In lieu of an abstract, here is a brief excerpt of the content:

PAJ: A Journal of Performance and Art 22.1 (2000) 10-25

[Access article in PDF]

Sally Gross, Suddenly

Leslie Satin


IMAGE LINK= IMAGE LINK= IMAGE LINK= The room is warm and silent in the afterglow of Robert Een's sexy "Il Pomodoro," a love song he plays on his cello and croons, in Italian, with Katie Geissinger. After the last mellow note, four women in pale pants and leotards enter and sit quietly on the floor in a row, stage right, facing the line of black-clothed musicians. (The dancers are Jamie Di Mare, Jesika Gastonguay, Mei Yin Ng, and Corinne Sarian; the musicians include Jeff Berman on vibraphone, along with Een and Geissinger.) Two sheer white screens flank the upstage corners, and four white wooden chairs are lined up stage left, parallel to the seated women across the floor. On each chair is a small construction, a little building, perhaps a house, made of bright wooden blocks.

Sally Gross, in drapey dark brown shirt and pants, walks into the performing space and softly flings herself into a solo. Her movements are familiar to those of us who have seen her work many times over the years: they are the basic actions of walking and running, changing directions, tracing patterns on the floor with feet and in the air with arms that extend and retract. This time Gross seems almost to be performing with two partners: the upstage wall and the audience. She falls into the wall, catching it with her outstretched hand, then rebounds, running toward the spectators and looking us in the eye, not quite dropping into our arms. Her almost-gray hair is a chic triangle above her chin, and her face is fierce and fragile.

Suddenly Then She . . . , a full-evening dance presented at New York City's Joyce SoHo in May 1998, continues choreographer Sally Gross's longtime tradition of annual concerts, each of them marked by her commitment to the plainest and most minimalist resolutions to the movement problems she sets up and to the assumption that those simple lines in time and space are charged with the lives of the movers who make them. This last part, admittedly, was not always part of the way she thinks about choreography. She conceives and speaks of her work in terms of movement. But even in the earliest of the many conversations we've held in the years since I began searching into the relationship between dance--especially dance with a formalist base--and self-representation, Gross framed her dances in terms of autobiography. "All of my dance is autobiographical," she once said, "I don't think I've left any of my history out." 1 [End Page 10]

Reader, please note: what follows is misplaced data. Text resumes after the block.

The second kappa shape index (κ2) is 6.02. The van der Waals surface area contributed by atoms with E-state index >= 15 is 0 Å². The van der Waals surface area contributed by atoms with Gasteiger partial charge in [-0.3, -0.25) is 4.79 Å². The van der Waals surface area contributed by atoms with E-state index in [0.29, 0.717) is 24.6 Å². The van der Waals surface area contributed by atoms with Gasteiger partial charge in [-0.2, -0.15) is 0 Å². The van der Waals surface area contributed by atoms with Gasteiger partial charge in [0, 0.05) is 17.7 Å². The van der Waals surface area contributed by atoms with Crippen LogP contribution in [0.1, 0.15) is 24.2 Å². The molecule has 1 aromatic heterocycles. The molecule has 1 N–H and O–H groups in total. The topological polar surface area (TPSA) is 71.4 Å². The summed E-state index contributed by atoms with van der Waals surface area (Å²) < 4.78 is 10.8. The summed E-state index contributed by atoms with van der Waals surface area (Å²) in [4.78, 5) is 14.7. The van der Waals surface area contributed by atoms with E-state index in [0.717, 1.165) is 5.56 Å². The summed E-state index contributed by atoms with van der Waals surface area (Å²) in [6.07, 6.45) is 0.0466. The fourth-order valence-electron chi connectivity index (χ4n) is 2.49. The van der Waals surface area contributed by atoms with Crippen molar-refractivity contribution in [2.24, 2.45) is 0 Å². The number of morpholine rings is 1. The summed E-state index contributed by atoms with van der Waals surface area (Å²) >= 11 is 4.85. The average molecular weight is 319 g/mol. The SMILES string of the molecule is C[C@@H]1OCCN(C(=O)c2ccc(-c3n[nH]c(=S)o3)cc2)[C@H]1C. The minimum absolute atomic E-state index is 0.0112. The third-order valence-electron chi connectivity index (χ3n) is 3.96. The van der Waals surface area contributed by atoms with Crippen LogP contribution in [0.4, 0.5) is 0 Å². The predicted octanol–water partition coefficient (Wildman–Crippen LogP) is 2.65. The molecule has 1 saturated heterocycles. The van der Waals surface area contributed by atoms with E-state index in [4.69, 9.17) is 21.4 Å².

This statement is deceptively simple. While the surge of interest in autobiography continues unabated across the arts, much of the performance associated with autobiography is literary or verbal. But dance, the form integrally situated in the body, also offers possibilities of performing autobiography. In some instances, these possibilities lie in movement itself; in others, movement is mingled--in the act of performance, in its preparation, in its inspiration--with words.

Sally Gross began dancing in the 1950s and was active in the workshops and concerts of the Judson Dance Theater, the arena in which, from 1962 to 1964, postmodern dance came into being. The work that emerged from the Judson, at least its most conceptually adventurous and influential wing, was concerned with redefining dance through a range of strategies that focused on its fundamental formal properties: movement, time, and space. Other qualities associated with dance, such as "spectacle," "virtuosity," "glamor," and "seduction"--the catalogue of antagonisms named by Yvonne Rainer in her 1965 manifesto--were largely dispensed with. The Judson works placed the emerging ideas about dance and the choreographic acts that embodied them up front and center.

But these dances, and those made since by Gross and others who have continued their choreographic careers, have, or have accrued, another life. Dances not intentionally conceived of as autobiography in any documentary sense--what I call "explicit autobiography"--often nonetheless perform autobiography more obliquely or indirectly: "implicit autobiography...


Additional Information

Print ISSN
pp. 10-25
Launched on MUSE
Open Access
Archive Status
Back To Top

This website uses cookies to ensure you get the best experience on our website. Without cookies your experience may not be seamless.